Another pivotal moment was when Skylar caught a glimpse of herself in the mirror from an “unflattering” angle, where she noticed sagging skin and wrinkles.
“I can’t let anyone see me from this angle, I don’t even want to see myself from that angle,” Those thoughts went on for some minutes.
She caught herself shortly after and told herself she hadn’t gone through so much in life to sit there and be ashamed of her own reflection.
“And how exhausting to have to be aware of the angle at which one is sitting, right?” she asked.
Those two things combined with her reaction to visible signs of aging gave her the push to coach women to embrace the passage of time, instead of focusing on creativity which is what she had been doing up until then.
I shared with Skylar my personal experience of realizing what my midlife body really looked like and how I decided to overcome that by sharing the pictures online.
Skylar made me realize I am not alone in struggling with the changes that aging brings on.
In the end, we agreed that most of us have the same struggles as we get older, and being vocal about it helps us all.
We also discussed online trolling and how we both deal with it, which is basically realizing that the nasty comments we get online have little to do with us, and a lot to do with the mentality and reality of the people spewing out the insults.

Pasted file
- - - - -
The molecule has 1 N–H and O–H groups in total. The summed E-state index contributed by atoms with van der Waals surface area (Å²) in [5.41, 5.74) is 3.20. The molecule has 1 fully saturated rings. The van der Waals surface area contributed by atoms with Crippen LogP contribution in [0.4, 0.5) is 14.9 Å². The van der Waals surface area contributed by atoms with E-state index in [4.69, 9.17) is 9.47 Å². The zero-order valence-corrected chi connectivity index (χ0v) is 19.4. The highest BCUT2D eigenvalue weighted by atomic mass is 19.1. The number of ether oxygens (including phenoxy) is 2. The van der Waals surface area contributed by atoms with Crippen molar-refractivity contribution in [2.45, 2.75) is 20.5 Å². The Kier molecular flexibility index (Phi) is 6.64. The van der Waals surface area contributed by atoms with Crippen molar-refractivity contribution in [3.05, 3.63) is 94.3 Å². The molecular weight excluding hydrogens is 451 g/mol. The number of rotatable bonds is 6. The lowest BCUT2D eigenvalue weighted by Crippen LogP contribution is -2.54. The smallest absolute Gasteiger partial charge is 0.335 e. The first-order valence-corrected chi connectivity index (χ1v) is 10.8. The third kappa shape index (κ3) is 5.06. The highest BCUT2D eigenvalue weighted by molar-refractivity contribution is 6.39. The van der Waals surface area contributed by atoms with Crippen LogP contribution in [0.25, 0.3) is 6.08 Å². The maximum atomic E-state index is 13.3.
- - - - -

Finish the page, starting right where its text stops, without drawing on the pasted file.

An unexpected health challenge turned Skylar’s life upside down
A year and some ago, Skylar Liberty Rose would face an unexpected challenge that continued to shape the way she shows up on social media and in life. Skylar was diagnosed with a benign brain tumor upon visiting a doctor after months of vertigo and vomiting spells multiple times a day.
“One of the things that came of this was the realization of the importance to advocate for ourselves, especially when it comes to medical matters at an older age,” said Skylar. “We have to trust our experience.”
She was misdiagnosed a number of times, but in the end, an MRI uncovered that she had a mass in her brain. It all happened very fast, and a week later she had surgery.
“The recovery from that has given me a renewed appreciation for my body,” Skylar said. “There is a softening that happens in midlife, which is a very broad time of our life, but I don’t talk to my body in a mean way anymore. There is much more compassion now. It’s been humbling.”
Skylar doesn’t discuss her recovery every day on social media, but she does want to use it as an invitation to others to practice self-compassion on a daily basis.
I told Skylar about my own close brush with colon cancer some years ago and how I had to advocate for a colonoscopy that ended up saving me from surgery later on. So far I’ve had six colonoscopies, and I can’t express my gratitude for each one of them enough.
We also talked about how we both try to be relatable and as open as we can on social media, including showing ourselves and even our homes the way we and they are: imperfect.
It really is rather liberating not to have to put up a front after having been so concerned about what others thought of us in our youth (both Skylar and I suffered from disordered eating when we were younger).
I invite you to watch or listen to the YouTube video embedded in this article, with our full conversation, to be inspired by Skylar’s story and her beautiful British accent and person.